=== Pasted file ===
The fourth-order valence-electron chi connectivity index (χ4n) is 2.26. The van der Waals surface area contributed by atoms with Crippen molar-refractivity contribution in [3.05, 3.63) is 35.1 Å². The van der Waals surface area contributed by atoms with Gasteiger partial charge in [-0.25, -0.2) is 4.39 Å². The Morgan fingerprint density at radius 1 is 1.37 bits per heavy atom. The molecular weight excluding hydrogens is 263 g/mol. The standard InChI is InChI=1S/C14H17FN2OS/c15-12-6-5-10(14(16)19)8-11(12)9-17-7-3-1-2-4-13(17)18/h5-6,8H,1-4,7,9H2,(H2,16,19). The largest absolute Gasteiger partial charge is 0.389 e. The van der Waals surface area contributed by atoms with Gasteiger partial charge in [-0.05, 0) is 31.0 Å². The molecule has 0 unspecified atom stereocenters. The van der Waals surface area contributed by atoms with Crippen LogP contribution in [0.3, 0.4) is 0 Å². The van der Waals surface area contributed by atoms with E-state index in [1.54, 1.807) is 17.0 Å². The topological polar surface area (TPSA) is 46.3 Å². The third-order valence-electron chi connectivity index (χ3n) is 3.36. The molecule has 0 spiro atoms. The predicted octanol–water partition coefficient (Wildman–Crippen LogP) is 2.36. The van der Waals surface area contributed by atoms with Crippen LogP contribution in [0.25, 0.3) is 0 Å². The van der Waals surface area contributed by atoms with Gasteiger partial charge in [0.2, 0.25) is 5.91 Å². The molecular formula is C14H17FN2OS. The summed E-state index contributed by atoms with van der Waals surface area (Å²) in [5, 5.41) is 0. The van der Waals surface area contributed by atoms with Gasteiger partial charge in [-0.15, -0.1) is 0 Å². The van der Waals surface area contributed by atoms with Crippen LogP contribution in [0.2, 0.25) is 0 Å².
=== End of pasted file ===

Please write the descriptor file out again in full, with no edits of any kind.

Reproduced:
The fourth-order valence-electron chi connectivity index (χ4n) is 2.26. The van der Waals surface area contributed by atoms with Crippen molar-refractivity contribution in [3.05, 3.63) is 35.1 Å². The van der Waals surface area contributed by atoms with Gasteiger partial charge in [-0.25, -0.2) is 4.39 Å². The Morgan fingerprint density at radius 1 is 1.37 bits per heavy atom. The molecular weight excluding hydrogens is 263 g/mol. The standard InChI is InChI=1S/C14H17FN2OS/c15-12-6-5-10(14(16)19)8-11(12)9-17-7-3-1-2-4-13(17)18/h5-6,8H,1-4,7,9H2,(H2,16,19). The largest absolute Gasteiger partial charge is 0.389 e. The van der Waals surface area contributed by atoms with Gasteiger partial charge in [-0.05, 0) is 31.0 Å². The molecule has 0 unspecified atom stereocenters. The van der Waals surface area contributed by atoms with Crippen LogP contribution in [0.3, 0.4) is 0 Å². The van der Waals surface area contributed by atoms with E-state index in [1.54, 1.807) is 17.0 Å². The topological polar surface area (TPSA) is 46.3 Å². The third-order valence-electron chi connectivity index (χ3n) is 3.36. The molecule has 0 spiro atoms. The predicted octanol–water partition coefficient (Wildman–Crippen LogP) is 2.36. The van der Waals surface area contributed by atoms with Crippen LogP contribution in [0.25, 0.3) is 0 Å². The van der Waals surface area contributed by atoms with Gasteiger partial charge in [0.2, 0.25) is 5.91 Å². The molecular formula is C14H17FN2OS. The summed E-state index contributed by atoms with van der Waals surface area (Å²) in [5, 5.41) is 0. The van der Waals surface area contributed by atoms with Gasteiger partial charge in [-0.15, -0.1) is 0 Å². The van der Waals surface area contributed by atoms with Crippen LogP contribution in [0.2, 0.25) is 0 Å².